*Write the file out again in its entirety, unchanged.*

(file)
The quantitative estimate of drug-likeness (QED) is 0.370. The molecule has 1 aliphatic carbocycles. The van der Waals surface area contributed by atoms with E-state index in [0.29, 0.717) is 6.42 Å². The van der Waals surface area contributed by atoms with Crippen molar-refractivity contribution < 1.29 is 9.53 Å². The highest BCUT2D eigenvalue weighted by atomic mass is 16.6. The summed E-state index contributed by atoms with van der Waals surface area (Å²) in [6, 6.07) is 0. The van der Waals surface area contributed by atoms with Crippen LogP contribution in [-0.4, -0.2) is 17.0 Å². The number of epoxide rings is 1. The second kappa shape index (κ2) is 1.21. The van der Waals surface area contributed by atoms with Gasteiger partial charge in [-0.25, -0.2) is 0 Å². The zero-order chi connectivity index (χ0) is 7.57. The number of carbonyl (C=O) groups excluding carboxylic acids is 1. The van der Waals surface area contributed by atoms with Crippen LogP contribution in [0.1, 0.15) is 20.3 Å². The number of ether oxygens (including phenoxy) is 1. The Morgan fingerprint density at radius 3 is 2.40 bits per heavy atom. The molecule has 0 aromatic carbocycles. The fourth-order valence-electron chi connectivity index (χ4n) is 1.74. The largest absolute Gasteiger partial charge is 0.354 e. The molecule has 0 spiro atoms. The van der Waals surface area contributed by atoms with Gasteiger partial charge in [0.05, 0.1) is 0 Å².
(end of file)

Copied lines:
The quantitative estimate of drug-likeness (QED) is 0.370. The molecule has 1 aliphatic carbocycles. The van der Waals surface area contributed by atoms with E-state index in [0.29, 0.717) is 6.42 Å². The van der Waals surface area contributed by atoms with Crippen molar-refractivity contribution < 1.29 is 9.53 Å². The highest BCUT2D eigenvalue weighted by atomic mass is 16.6. The summed E-state index contributed by atoms with van der Waals surface area (Å²) in [6, 6.07) is 0. The van der Waals surface area contributed by atoms with Crippen LogP contribution in [-0.4, -0.2) is 17.0 Å². The number of epoxide rings is 1. The second kappa shape index (κ2) is 1.21. The van der Waals surface area contributed by atoms with Gasteiger partial charge in [-0.25, -0.2) is 0 Å². The zero-order chi connectivity index (χ0) is 7.57. The number of carbonyl (C=O) groups excluding carboxylic acids is 1. The van der Waals surface area contributed by atoms with Crippen LogP contribution in [0.1, 0.15) is 20.3 Å². The number of ether oxygens (including phenoxy) is 1. The Morgan fingerprint density at radius 3 is 2.40 bits per heavy atom. The molecule has 0 aromatic carbocycles. The fourth-order valence-electron chi connectivity index (χ4n) is 1.74. The largest absolute Gasteiger partial charge is 0.354 e. The molecule has 0 spiro atoms. The van der Waals surface area contributed by atoms with Gasteiger partial charge in [0.05, 0.1) is 0 Å².